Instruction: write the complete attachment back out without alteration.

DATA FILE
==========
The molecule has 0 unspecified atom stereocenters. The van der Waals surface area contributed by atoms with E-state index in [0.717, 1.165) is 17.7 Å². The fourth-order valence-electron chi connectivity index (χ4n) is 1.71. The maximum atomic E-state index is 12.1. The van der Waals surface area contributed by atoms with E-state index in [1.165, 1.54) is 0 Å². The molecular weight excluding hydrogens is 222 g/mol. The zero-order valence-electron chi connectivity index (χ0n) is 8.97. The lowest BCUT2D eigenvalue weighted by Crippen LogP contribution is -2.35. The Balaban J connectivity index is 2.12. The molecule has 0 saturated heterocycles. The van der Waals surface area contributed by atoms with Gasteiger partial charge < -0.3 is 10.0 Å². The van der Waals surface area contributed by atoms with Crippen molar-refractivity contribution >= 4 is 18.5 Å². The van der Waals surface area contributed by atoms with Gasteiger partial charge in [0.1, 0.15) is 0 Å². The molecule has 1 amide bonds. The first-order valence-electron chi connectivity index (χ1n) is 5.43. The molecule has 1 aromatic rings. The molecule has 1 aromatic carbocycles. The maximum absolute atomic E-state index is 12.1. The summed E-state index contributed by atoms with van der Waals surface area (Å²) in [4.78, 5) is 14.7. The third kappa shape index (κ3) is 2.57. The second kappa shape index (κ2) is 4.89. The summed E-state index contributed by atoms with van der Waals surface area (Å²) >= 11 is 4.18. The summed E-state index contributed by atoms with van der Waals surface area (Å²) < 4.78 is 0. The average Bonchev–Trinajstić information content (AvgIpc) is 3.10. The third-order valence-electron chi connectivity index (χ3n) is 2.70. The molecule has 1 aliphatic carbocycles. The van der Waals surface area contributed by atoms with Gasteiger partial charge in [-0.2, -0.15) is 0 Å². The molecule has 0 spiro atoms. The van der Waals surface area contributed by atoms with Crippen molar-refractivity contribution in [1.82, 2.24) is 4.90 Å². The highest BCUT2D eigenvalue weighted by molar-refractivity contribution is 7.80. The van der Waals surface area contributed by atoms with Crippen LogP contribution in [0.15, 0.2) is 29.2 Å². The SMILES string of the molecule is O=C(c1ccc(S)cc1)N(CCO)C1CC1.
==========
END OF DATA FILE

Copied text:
The molecule has 0 unspecified atom stereocenters. The van der Waals surface area contributed by atoms with E-state index in [0.717, 1.165) is 17.7 Å². The fourth-order valence-electron chi connectivity index (χ4n) is 1.71. The maximum atomic E-state index is 12.1. The van der Waals surface area contributed by atoms with E-state index in [1.165, 1.54) is 0 Å². The molecular weight excluding hydrogens is 222 g/mol. The zero-order valence-electron chi connectivity index (χ0n) is 8.97. The lowest BCUT2D eigenvalue weighted by Crippen LogP contribution is -2.35. The Balaban J connectivity index is 2.12. The molecule has 0 saturated heterocycles. The van der Waals surface area contributed by atoms with Gasteiger partial charge < -0.3 is 10.0 Å². The van der Waals surface area contributed by atoms with Crippen molar-refractivity contribution >= 4 is 18.5 Å². The van der Waals surface area contributed by atoms with Gasteiger partial charge in [0.1, 0.15) is 0 Å². The molecule has 1 amide bonds. The first-order valence-electron chi connectivity index (χ1n) is 5.43. The molecule has 1 aromatic rings. The molecule has 1 aromatic carbocycles. The maximum absolute atomic E-state index is 12.1. The summed E-state index contributed by atoms with van der Waals surface area (Å²) in [4.78, 5) is 14.7. The third kappa shape index (κ3) is 2.57. The second kappa shape index (κ2) is 4.89. The summed E-state index contributed by atoms with van der Waals surface area (Å²) >= 11 is 4.18. The summed E-state index contributed by atoms with van der Waals surface area (Å²) < 4.78 is 0. The average Bonchev–Trinajstić information content (AvgIpc) is 3.10. The third-order valence-electron chi connectivity index (χ3n) is 2.70. The molecule has 1 aliphatic carbocycles. The van der Waals surface area contributed by atoms with Gasteiger partial charge in [-0.2, -0.15) is 0 Å². The molecule has 0 spiro atoms. The van der Waals surface area contributed by atoms with Crippen molar-refractivity contribution in [1.82, 2.24) is 4.90 Å². The highest BCUT2D eigenvalue weighted by molar-refractivity contribution is 7.80. The van der Waals surface area contributed by atoms with Crippen LogP contribution in [0.15, 0.2) is 29.2 Å². The SMILES string of the molecule is O=C(c1ccc(S)cc1)N(CCO)C1CC1.